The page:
Urban Catholic Elementary Schools: What Are the Governance Models?

By Goldschmidt, Erik P.; Walsh, Mary E. | Catholic Education, September 2013 | Go to article overview

Urban Catholic Elementary Schools: What Are the Governance Models?


Goldschmidt, Erik P., Walsh, Mary E., Catholic Education


In 1884, the American Catholic Bishops obligated all pastors to establish a parish school (Fanning, 1907). Catholic schools reached their peak enrollment in 1965, when 5.6 million students attended nearly 13,500 Catholic schools hosted by more than half of the Catholic parishes across the country (McDonald & Schultz, 2013). The numbers look quite different in 2013, with 2 million students attending 6,685 Catholic schools (McDonald & Schultz, 2013). These numbers represent a 63% enrollment decline and a 50% school closure rate since 1965. Catholic school leaders and other stakeholders have explored a variety of school governance approaches, seeking a more sustainable future for Catholic elementary schools. This study examines the various governance models that have emerged in response to the precipitous decline in Catholic schools.

A close consideration of school and enrollment data shows that elementary schools have experienced the steepest loss. (See Figures 1 and 2)

The evidence shows that Catholic elementary education is in serious decline. With approximately 40% of Catholic elementary schools in the United States located in urban areas (McDonald & Schultz, 2013), and considering the growing challenges of sustaining schools in low-income communities, this study focuses primarily on urban Catholic elementary schools.

In response to the school closing crisis, numerous symposia, studies, academic conferences, philanthropic initiatives, and strategic planning consultations have focused on developing more sustainable approaches for urban Catholic schools (Blue Ribbon Committee on Catholic Schools, 2010; Curtin, Haney, & O'Keefe, 2009; FADICA, 2012; Hamilton, 2008; Meitler Consultants, Inc., 2007; Saroki & Levinick, 2009). Efforts to stabilize vulnerable schools or systems of schools have typically involved a cost-benefit analysis of the traditional parish school governance model (DeFiore, Convey, & Schuttloffel, 2009). A growing concern is that the parish school model, which worked for Catholic schools in the past, may not be sustainable in the future.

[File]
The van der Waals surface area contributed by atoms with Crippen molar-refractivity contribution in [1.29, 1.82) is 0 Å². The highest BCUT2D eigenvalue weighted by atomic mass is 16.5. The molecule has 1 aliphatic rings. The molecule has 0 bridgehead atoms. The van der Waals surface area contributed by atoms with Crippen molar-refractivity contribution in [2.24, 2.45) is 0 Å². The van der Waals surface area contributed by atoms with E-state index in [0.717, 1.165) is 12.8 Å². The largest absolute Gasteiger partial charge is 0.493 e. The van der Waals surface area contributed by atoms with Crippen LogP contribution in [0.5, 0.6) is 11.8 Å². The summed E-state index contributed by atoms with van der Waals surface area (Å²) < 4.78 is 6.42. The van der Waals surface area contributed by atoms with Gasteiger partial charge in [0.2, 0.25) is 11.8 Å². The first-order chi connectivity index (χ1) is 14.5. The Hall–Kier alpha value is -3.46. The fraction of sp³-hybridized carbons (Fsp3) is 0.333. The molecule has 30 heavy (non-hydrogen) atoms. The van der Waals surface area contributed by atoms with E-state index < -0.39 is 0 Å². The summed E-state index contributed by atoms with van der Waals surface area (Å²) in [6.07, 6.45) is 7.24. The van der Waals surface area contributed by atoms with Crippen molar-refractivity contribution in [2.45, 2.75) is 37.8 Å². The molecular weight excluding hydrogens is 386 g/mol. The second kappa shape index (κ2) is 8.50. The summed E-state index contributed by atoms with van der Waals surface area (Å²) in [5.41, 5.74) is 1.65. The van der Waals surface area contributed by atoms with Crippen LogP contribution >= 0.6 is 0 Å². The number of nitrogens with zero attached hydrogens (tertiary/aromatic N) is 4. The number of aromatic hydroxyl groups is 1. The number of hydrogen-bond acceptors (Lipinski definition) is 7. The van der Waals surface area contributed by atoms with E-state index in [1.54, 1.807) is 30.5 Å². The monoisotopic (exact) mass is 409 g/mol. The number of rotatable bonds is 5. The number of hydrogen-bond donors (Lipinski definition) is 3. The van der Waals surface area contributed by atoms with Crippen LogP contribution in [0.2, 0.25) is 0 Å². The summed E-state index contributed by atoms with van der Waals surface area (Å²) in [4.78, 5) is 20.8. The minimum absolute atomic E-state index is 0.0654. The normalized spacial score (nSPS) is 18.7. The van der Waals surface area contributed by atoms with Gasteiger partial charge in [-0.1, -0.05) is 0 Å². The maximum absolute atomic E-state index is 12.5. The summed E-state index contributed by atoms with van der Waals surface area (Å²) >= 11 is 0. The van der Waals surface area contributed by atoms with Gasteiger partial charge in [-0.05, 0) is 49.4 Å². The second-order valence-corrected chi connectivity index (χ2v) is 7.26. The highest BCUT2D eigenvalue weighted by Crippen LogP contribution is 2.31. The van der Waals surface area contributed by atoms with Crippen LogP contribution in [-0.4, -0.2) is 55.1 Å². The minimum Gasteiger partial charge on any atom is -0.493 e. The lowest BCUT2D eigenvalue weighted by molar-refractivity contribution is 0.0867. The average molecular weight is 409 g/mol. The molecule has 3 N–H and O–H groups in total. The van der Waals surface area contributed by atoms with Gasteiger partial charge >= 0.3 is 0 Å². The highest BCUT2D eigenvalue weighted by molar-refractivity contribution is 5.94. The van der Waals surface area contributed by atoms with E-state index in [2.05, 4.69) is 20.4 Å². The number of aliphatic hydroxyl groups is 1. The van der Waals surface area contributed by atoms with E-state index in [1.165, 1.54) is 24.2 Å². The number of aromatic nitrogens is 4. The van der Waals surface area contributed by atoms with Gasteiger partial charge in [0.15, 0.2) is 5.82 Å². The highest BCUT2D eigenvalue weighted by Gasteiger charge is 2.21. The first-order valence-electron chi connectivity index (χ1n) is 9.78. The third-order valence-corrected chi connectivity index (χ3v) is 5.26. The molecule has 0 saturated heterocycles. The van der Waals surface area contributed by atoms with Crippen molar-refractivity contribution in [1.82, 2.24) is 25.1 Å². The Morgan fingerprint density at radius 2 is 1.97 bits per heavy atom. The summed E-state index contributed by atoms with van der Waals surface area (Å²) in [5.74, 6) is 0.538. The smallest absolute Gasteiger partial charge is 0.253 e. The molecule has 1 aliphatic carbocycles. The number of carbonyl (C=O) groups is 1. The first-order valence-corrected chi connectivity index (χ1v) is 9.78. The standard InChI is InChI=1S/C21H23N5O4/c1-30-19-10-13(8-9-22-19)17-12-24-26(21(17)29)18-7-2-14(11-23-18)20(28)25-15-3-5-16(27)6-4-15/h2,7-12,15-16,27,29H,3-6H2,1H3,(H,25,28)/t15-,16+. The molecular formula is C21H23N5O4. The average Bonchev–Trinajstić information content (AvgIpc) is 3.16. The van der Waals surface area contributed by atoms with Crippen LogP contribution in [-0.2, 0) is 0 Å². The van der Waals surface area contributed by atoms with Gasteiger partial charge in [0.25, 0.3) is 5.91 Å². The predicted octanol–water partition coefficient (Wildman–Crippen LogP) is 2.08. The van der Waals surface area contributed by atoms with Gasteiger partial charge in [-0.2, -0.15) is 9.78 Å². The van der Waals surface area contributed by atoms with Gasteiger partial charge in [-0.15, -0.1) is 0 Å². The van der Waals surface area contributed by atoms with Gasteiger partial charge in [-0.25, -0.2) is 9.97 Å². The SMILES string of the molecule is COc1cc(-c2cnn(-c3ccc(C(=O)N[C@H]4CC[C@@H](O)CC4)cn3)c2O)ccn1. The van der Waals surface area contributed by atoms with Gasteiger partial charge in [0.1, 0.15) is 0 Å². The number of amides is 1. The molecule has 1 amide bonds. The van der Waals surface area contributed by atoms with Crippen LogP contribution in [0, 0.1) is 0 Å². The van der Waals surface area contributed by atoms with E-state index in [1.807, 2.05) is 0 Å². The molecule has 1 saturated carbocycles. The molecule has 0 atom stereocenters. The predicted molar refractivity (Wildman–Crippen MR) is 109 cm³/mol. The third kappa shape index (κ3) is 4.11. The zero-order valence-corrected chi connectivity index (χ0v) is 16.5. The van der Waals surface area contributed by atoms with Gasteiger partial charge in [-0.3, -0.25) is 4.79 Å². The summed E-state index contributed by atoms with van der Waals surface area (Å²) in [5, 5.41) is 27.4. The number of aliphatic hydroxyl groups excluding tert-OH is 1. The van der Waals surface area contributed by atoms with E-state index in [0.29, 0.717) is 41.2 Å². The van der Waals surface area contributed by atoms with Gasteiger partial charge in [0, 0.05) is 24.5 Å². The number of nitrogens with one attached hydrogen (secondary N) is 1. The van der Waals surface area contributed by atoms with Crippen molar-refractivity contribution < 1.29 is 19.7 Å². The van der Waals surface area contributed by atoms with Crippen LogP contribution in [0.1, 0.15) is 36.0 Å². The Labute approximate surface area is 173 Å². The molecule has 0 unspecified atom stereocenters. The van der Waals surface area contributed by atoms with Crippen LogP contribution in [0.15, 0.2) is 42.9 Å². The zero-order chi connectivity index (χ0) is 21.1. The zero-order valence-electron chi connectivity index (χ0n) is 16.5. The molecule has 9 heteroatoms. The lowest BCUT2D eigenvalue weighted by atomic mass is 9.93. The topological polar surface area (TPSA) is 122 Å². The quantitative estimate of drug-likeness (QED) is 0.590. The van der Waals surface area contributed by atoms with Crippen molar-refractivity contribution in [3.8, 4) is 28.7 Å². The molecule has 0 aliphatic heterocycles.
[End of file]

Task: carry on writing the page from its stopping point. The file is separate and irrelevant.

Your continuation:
As institutions of the Catholic Church, Catholic schools are governed in accordance with both civil law and canon law (Haney, O'Brien, & Sheehan, 2009). The term "governance" refers to the articulation of mission, policy development and enforcement, operational priorities, hiring procedures, evaluation processes, and reporting structures (Brown, 2010). The governance model establishes the framework within which administrators manage the operations of the schools.

While most urban Catholic schools continue to be governed by traditional structures under a local parish, a variety of alternative approaches have emerged. Faced with imminent closures, many school and diocesan leaders have developed an array of changes in governance; however, leaders looking to explore new governance approaches are often challenged by a lack of knowledge about the variety of governance models in use across the country.

This study aims to catalogue some recent innovative efforts to sustain Catholic schools by describing governance models utilized by urban Catholic elementary schools across the United States. This inquiry was part of a larger study that also examined funding strategies (Goldschmidt & Walsh, 2012). The study presents approaches that have been implemented (rather than simply proposed), highlighting examples of urban schools where available. After a detailed description of the common governance models, we identify themes that cut across the models. The article concludes with several recommendations for school and diocesan leaders considering a strategic exploration of effective school governance.

Methodology

The set of governance models presented in this study was identified by: (a) compiling the models described in relevant literature, and (b) contacting key informants experienced with innovative approaches to governance. …

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